Around the town and the Bow Valley floor, Columbian Ground Squirrels were a common sight. Unlike tree-dwelling American Red squirrels, these ground squirrels dig burrows underground where they spend winter. Without the lush, warm habitat of the Bow Valley montane or the microclimate of the hotsprings, none of these animals would thrive in the cold Rocky Mountains.
My partner and I are by no means experienced hikers in bear country. A few years ago, we lived in New Zealand where, well, bears don’t exist. In fact, the biggest danger while hiking there is the ever-changing maritime or alpine weather. I’m from the east, where suburban sprawl has all but pushed out the black bear and seeing one is extremely rare.
Needless to say, Canada is quite a change for us in that regard. I have really only been hiking in bear country in these recent years, but we educated ourselves on what to do to prevent encounters and what to do if you do see one. In the last year and a half on Vancouver Island, I’ve seen four black bear – two from a vehicle and two while outside working. Each was from a distance. The parks recommend staying 100 yards from bear. Obviously its always a good idea to give any wild animal space.
Despite all the education and these experiences, I still get nervous when going out in bear country and going to the Rockies is like stepping into their backyard. I admit, it scares me. We prepare ourselves, we make noise, we watch for signs of bear activity in the area and that’s all you can really do aside from never leaving your house.
It was still a crisp morning when we started the trail, having arrived earlier than many others. I was hoping to see some birds and maybe a beaver, both of which were a good possibility where we were heading. I never expected what we did see only 15 minutes down the trail… a grizzly bear.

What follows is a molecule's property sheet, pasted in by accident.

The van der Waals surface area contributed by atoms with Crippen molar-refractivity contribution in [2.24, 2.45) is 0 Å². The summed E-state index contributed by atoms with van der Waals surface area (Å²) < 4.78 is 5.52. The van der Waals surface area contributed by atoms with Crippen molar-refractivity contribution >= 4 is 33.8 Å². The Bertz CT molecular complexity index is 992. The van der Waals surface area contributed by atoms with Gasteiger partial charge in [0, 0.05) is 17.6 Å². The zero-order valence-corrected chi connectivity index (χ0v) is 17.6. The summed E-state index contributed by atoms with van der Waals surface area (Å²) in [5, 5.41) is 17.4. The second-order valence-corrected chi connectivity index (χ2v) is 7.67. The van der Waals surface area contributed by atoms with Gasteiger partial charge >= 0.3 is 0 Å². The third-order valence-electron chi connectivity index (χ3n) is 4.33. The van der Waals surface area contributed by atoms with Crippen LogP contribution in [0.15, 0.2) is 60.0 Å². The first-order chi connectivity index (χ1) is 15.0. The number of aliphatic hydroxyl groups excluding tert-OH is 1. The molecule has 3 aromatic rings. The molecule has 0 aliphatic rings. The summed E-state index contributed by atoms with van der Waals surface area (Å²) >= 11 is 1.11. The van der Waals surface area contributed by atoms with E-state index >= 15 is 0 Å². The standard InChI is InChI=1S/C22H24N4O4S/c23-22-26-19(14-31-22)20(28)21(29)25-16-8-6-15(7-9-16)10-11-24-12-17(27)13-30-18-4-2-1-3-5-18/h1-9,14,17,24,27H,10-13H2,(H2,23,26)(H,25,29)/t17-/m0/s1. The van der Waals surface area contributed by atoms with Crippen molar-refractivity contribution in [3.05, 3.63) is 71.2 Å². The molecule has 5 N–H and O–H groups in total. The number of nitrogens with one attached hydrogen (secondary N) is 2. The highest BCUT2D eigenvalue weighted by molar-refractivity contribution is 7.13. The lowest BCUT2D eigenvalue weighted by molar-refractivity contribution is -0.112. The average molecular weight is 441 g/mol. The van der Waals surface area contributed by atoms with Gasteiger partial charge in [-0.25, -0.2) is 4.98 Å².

I think my heart might have stopped for a minute as I exclaimed for my partner to stop and pointed out the bear in the distance. She looked absolutely huge in the distance on the opposite hill. Once I got over the surprise, I took a photo and we watched in awe for a few minutes. My partner said I was surprisingly calm, but I think everything I’ve read may have helped. Its not a bad idea to educate yourself about something you fear.
It was the ideal sighting because we were far away (hundreds of meters), we did not take the bear by surprise, and she was easily visible in the wide open area on the opposite slope from our position. When we yelled and made some noise, she didn’t appear to notice, she was merely grazing on vegetation. However, she was standing very near to where we could see the trail lead and I’m not going to push my luck. So, we decided to respect the bear and turn back. We hadn’t come far and we could return later once she’d moved on.